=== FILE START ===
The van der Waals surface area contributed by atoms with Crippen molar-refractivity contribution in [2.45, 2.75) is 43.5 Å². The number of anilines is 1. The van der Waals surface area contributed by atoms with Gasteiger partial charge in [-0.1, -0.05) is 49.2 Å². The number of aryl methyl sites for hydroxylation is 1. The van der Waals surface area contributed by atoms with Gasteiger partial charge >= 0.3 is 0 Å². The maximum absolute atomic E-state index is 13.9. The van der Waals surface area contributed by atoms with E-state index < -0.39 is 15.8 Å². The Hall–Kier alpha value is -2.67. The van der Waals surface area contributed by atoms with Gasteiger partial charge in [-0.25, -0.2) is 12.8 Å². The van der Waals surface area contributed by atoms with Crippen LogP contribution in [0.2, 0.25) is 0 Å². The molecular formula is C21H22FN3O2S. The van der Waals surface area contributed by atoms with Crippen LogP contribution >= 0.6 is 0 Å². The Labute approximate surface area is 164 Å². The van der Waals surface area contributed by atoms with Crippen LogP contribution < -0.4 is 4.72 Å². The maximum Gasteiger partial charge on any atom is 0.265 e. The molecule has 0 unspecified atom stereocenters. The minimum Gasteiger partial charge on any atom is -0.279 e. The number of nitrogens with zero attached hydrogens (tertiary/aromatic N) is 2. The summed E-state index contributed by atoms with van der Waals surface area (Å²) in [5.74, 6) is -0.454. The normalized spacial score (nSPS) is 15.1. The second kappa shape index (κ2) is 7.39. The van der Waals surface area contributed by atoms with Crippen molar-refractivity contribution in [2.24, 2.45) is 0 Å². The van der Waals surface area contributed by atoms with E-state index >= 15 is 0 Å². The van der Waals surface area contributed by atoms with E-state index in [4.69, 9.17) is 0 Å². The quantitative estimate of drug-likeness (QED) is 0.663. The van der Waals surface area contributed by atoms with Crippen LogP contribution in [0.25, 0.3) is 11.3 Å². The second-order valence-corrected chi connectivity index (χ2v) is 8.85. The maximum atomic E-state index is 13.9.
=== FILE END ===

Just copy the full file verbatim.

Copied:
The van der Waals surface area contributed by atoms with Crippen molar-refractivity contribution in [2.45, 2.75) is 43.5 Å². The number of anilines is 1. The van der Waals surface area contributed by atoms with Gasteiger partial charge in [-0.1, -0.05) is 49.2 Å². The number of aryl methyl sites for hydroxylation is 1. The van der Waals surface area contributed by atoms with Gasteiger partial charge >= 0.3 is 0 Å². The maximum absolute atomic E-state index is 13.9. The van der Waals surface area contributed by atoms with E-state index < -0.39 is 15.8 Å². The Hall–Kier alpha value is -2.67. The van der Waals surface area contributed by atoms with Gasteiger partial charge in [-0.25, -0.2) is 12.8 Å². The van der Waals surface area contributed by atoms with Crippen LogP contribution in [0.2, 0.25) is 0 Å². The molecular formula is C21H22FN3O2S. The van der Waals surface area contributed by atoms with Crippen LogP contribution >= 0.6 is 0 Å². The Labute approximate surface area is 164 Å². The van der Waals surface area contributed by atoms with Crippen LogP contribution < -0.4 is 4.72 Å². The maximum Gasteiger partial charge on any atom is 0.265 e. The molecule has 0 unspecified atom stereocenters. The minimum Gasteiger partial charge on any atom is -0.279 e. The number of nitrogens with zero attached hydrogens (tertiary/aromatic N) is 2. The summed E-state index contributed by atoms with van der Waals surface area (Å²) in [5.74, 6) is -0.454. The normalized spacial score (nSPS) is 15.1. The second kappa shape index (κ2) is 7.39. The van der Waals surface area contributed by atoms with Crippen molar-refractivity contribution in [2.24, 2.45) is 0 Å². The van der Waals surface area contributed by atoms with E-state index >= 15 is 0 Å². The van der Waals surface area contributed by atoms with E-state index in [4.69, 9.17) is 0 Å². The quantitative estimate of drug-likeness (QED) is 0.663. The van der Waals surface area contributed by atoms with Crippen LogP contribution in [0.25, 0.3) is 11.3 Å². The second-order valence-corrected chi connectivity index (χ2v) is 8.85. The maximum atomic E-state index is 13.9.